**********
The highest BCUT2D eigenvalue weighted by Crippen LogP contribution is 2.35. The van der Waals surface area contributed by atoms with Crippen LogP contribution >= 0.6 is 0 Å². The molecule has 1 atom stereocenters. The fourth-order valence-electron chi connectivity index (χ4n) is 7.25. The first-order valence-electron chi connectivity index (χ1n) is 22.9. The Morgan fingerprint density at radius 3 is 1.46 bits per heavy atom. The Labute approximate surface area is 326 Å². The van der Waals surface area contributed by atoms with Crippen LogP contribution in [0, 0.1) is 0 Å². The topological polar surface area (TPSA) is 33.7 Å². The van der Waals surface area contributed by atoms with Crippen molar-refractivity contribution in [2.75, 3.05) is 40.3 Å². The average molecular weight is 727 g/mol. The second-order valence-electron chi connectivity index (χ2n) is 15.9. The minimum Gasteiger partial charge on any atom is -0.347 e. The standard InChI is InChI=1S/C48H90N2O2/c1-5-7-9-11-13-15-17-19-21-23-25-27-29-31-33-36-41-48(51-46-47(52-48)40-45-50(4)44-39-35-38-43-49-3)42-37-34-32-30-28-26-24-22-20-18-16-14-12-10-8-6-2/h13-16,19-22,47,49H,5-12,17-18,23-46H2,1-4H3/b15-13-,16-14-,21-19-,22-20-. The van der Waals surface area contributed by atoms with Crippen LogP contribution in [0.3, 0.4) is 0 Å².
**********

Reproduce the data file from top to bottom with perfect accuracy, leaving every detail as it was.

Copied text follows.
The highest BCUT2D eigenvalue weighted by Crippen LogP contribution is 2.35. The van der Waals surface area contributed by atoms with Crippen LogP contribution >= 0.6 is 0 Å². The molecule has 1 atom stereocenters. The fourth-order valence-electron chi connectivity index (χ4n) is 7.25. The first-order valence-electron chi connectivity index (χ1n) is 22.9. The Morgan fingerprint density at radius 3 is 1.46 bits per heavy atom. The Labute approximate surface area is 326 Å². The van der Waals surface area contributed by atoms with Crippen LogP contribution in [0, 0.1) is 0 Å². The topological polar surface area (TPSA) is 33.7 Å². The van der Waals surface area contributed by atoms with Crippen molar-refractivity contribution in [2.75, 3.05) is 40.3 Å². The average molecular weight is 727 g/mol. The second-order valence-electron chi connectivity index (χ2n) is 15.9. The minimum Gasteiger partial charge on any atom is -0.347 e. The standard InChI is InChI=1S/C48H90N2O2/c1-5-7-9-11-13-15-17-19-21-23-25-27-29-31-33-36-41-48(51-46-47(52-48)40-45-50(4)44-39-35-38-43-49-3)42-37-34-32-30-28-26-24-22-20-18-16-14-12-10-8-6-2/h13-16,19-22,47,49H,5-12,17-18,23-46H2,1-4H3/b15-13-,16-14-,21-19-,22-20-. The van der Waals surface area contributed by atoms with Crippen LogP contribution in [0.3, 0.4) is 0 Å².